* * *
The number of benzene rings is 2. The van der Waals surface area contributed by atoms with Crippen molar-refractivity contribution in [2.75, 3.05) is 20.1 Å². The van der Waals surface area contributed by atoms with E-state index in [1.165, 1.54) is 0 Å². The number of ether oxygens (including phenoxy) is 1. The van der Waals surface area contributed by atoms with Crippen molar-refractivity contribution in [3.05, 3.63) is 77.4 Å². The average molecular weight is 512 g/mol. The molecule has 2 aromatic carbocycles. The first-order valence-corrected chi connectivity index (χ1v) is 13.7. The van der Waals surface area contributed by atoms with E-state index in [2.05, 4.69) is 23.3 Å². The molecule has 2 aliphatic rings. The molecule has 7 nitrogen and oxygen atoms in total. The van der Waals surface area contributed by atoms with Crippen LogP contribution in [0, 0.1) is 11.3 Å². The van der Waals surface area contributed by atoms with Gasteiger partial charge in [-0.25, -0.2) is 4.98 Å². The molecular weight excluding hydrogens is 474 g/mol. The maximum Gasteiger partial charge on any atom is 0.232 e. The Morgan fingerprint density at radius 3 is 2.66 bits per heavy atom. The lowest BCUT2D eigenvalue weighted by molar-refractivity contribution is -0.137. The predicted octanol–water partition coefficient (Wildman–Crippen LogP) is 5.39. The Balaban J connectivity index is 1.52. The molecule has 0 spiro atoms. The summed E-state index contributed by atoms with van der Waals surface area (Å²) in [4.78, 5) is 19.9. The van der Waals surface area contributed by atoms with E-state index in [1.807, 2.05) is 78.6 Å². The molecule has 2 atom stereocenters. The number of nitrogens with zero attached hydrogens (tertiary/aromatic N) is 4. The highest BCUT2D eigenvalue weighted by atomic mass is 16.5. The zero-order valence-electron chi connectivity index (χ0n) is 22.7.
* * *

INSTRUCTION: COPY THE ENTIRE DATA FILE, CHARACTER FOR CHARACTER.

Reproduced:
The number of benzene rings is 2. The van der Waals surface area contributed by atoms with Crippen molar-refractivity contribution in [2.75, 3.05) is 20.1 Å². The van der Waals surface area contributed by atoms with E-state index in [1.165, 1.54) is 0 Å². The number of ether oxygens (including phenoxy) is 1. The van der Waals surface area contributed by atoms with Crippen molar-refractivity contribution in [3.05, 3.63) is 77.4 Å². The average molecular weight is 512 g/mol. The molecule has 2 aromatic carbocycles. The first-order valence-corrected chi connectivity index (χ1v) is 13.7. The van der Waals surface area contributed by atoms with E-state index in [2.05, 4.69) is 23.3 Å². The molecule has 2 aliphatic rings. The molecule has 7 nitrogen and oxygen atoms in total. The van der Waals surface area contributed by atoms with Crippen LogP contribution in [0, 0.1) is 11.3 Å². The van der Waals surface area contributed by atoms with Gasteiger partial charge in [-0.25, -0.2) is 4.98 Å². The molecular weight excluding hydrogens is 474 g/mol. The maximum Gasteiger partial charge on any atom is 0.232 e. The Morgan fingerprint density at radius 3 is 2.66 bits per heavy atom. The lowest BCUT2D eigenvalue weighted by molar-refractivity contribution is -0.137. The predicted octanol–water partition coefficient (Wildman–Crippen LogP) is 5.39. The Balaban J connectivity index is 1.52. The molecule has 0 spiro atoms. The summed E-state index contributed by atoms with van der Waals surface area (Å²) in [4.78, 5) is 19.9. The van der Waals surface area contributed by atoms with E-state index in [1.807, 2.05) is 78.6 Å². The molecule has 2 atom stereocenters. The number of nitrogens with zero attached hydrogens (tertiary/aromatic N) is 4. The highest BCUT2D eigenvalue weighted by atomic mass is 16.5. The zero-order valence-electron chi connectivity index (χ0n) is 22.7.